The R nineT Scrambler from BMW comes ready to hit the dirt with its high-mount exhaust, more suspension travel, relaxed seating position, 19 inch front wheel and a scrambler worthy rugged look. Though it looks amazing, the BMW R nineT Scrambler is actually a streetbike, with better ground clearance and some off-road mods on it, so keep that in mind when choosing your next scrambler.
5. Ducati Scrambler Icon – $9,395
The first ever Ducati to be called a scrambler came somewhere in 2015. Today a little more evolved, the new Ducati Scrambler Icon makes it on the list of many people as a worthy scrambler to own and ride around town and outside it.
The new Icon comes with the 800cc Ducati used us with in their lightweight Scrambler range, and also a brand new LED headlight with matching LED indicators. Among the upgrades, you can count Bosch cornering ABS, new 10 spoke alloys and an ergonomic seat.
Modern riders will also enjoy the revised instruments which include music connectivity, a thing riders of the past might not enjoy so much. But with a base price starting at only $9,395, the Ducati Scrambler Icon is worth considering.
4. Triumph Street Scrambler – $10,200
The Triumph Street Scrambler is probably one of the most popular modern scramblers on the market today. It’s shiny, it’s new and comes with a makeover and a boost in power from the 54hp of the original 900cc Street Twin on which it’s based and up to 64 hp.
Then count in the new Brembo brakes, switchable riding modes, new instruments and a better overall style and you’ve got a great bike. It can keep up with its rivals when it needs to and offers a relaxing ride when you only want to see the horizon in front of your eyes.
3. Indian FTR 1200 S Rally Kit – $13,499
The Indian FTR 1200 S is a streetbike in reality. But if you add the Rally Kit on top, it makes for a great dirt animal. Based on the FTR 750 dirt track racer, the new bike boasts a powerful 1,200cc engine with 10.5:1 compression which makes it a good off-road contender.
The riding position is upright and the bike comes with an inverted 43mm suspension and monoshock on the rear, both adjustable. The Indian FTR 1200 S also comes with a 19 inch front wheel to better tackle obstacles on the road, which can be upgraded to wire spokes and knobby tires. The engine promises 120 hp and to impress you even more, the bike comes with a six speed gearbox.
Add in the triple disc Brembo brakes with standard ABS and Bosch stability control. And for those who know what they want, grab the Rally Collection Kit to make it into a real scrambler.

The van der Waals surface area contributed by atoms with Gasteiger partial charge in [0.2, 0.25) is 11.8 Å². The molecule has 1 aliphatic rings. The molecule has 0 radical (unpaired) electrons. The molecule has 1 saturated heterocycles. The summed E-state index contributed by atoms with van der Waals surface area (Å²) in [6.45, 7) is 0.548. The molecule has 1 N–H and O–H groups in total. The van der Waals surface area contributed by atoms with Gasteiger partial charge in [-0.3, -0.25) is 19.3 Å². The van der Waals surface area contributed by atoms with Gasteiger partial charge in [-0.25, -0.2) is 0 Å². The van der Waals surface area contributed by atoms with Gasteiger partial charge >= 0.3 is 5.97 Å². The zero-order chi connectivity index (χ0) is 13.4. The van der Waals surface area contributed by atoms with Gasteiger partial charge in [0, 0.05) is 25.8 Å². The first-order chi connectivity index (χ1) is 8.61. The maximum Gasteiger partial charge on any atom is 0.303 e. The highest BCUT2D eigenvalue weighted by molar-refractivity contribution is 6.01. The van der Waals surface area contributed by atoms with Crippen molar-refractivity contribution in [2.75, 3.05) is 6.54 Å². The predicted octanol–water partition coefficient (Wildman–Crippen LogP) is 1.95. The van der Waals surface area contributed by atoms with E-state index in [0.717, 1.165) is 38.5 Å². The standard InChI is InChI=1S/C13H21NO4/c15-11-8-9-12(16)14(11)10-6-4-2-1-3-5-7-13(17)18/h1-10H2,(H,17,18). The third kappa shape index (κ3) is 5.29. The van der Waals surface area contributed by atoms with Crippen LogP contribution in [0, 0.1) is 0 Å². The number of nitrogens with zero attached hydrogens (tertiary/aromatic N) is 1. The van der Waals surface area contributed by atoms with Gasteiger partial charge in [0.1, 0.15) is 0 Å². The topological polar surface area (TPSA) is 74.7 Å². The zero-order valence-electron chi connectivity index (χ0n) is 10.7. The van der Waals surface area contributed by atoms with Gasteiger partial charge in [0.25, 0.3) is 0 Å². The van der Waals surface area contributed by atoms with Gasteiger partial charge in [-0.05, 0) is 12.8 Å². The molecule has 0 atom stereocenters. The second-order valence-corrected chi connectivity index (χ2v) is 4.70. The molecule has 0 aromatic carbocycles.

2. Ducati Scrambler Desert Sled – $11,995
Going back to Ducati, we’re now into their even better Desert Sled, another 800cc but better than the Icon and probably the most versatile of the whole Ducati Scrabler line. It comes with an adjustable 46mm front fork (7.9 inches of travel), stouter swingarm, 17 inch rear wheel and 19 inch laced front wheel and Pirelli Scorpion Rally STR tires.
The new Ducati Scrambler Desert Sled is not your lightweight bike, but it does things well on and off-road and it’s the closest you can get to a true scrambler, rivaling with the Triumph when it comes to real dirt road capabilities. It also comes equipped with standard Bosch Cornering ABS like its Icon brother. The low exhaust might not appeal to scrambler fanatics out there, but overall is one great bike.
1. Triumph Scrambler 1200 XE – $15,400
When it comes to production scramblers, Triumph might just be the winner of the market today. Their Scrambler 1200 XE machine is one of the closest you can get to a real scrambler like those in the early days of motorcycling. Triumph also has its roots deep into the sport, so it’s the brand most people look up to when thinking about those past classics.
With a 1,198cc liquid cooled parallel twin engine, an adjustable front suspension with no less than 9.4 inches of travel, ABS and traction control that you can toggle on and off to your liking, a total of 88 hp and 81 pound-feet of peak torque and 21 inch front wheels with Brembo brakes, the Triumph Scrambler 1200 XE is ready to get real dirty.
The only thing that might keep riders away from it is the price: $15,400.